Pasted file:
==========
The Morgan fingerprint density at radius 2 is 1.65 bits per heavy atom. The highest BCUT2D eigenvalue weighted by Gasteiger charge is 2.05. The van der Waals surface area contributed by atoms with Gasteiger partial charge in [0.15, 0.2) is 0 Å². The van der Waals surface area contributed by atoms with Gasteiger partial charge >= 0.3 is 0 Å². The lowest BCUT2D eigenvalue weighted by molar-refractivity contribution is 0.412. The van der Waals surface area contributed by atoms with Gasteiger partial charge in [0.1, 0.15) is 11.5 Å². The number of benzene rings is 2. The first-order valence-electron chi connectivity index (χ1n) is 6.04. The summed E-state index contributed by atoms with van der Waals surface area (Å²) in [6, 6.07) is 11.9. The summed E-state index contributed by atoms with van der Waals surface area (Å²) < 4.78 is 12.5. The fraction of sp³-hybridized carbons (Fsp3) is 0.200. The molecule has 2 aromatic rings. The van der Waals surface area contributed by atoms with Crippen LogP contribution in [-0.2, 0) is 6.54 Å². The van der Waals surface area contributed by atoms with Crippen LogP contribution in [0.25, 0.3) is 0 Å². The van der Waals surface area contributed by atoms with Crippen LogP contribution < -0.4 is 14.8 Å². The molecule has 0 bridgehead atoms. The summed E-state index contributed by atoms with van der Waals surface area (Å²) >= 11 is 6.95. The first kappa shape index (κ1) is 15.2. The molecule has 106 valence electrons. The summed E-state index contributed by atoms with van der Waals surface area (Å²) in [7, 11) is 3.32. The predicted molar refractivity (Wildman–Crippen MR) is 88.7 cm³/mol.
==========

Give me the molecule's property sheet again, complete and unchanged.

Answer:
The Morgan fingerprint density at radius 2 is 1.65 bits per heavy atom. The highest BCUT2D eigenvalue weighted by Gasteiger charge is 2.05. The van der Waals surface area contributed by atoms with Gasteiger partial charge in [0.15, 0.2) is 0 Å². The van der Waals surface area contributed by atoms with Gasteiger partial charge >= 0.3 is 0 Å². The lowest BCUT2D eigenvalue weighted by molar-refractivity contribution is 0.412. The van der Waals surface area contributed by atoms with Gasteiger partial charge in [0.1, 0.15) is 11.5 Å². The number of benzene rings is 2. The first-order valence-electron chi connectivity index (χ1n) is 6.04. The summed E-state index contributed by atoms with van der Waals surface area (Å²) in [6, 6.07) is 11.9. The summed E-state index contributed by atoms with van der Waals surface area (Å²) < 4.78 is 12.5. The fraction of sp³-hybridized carbons (Fsp3) is 0.200. The molecule has 2 aromatic rings. The van der Waals surface area contributed by atoms with Crippen LogP contribution in [-0.2, 0) is 6.54 Å². The van der Waals surface area contributed by atoms with Crippen LogP contribution in [0.25, 0.3) is 0 Å². The van der Waals surface area contributed by atoms with Crippen LogP contribution < -0.4 is 14.8 Å². The molecule has 0 bridgehead atoms. The summed E-state index contributed by atoms with van der Waals surface area (Å²) >= 11 is 6.95. The first kappa shape index (κ1) is 15.2. The molecule has 106 valence electrons. The summed E-state index contributed by atoms with van der Waals surface area (Å²) in [7, 11) is 3.32. The predicted molar refractivity (Wildman–Crippen MR) is 88.7 cm³/mol.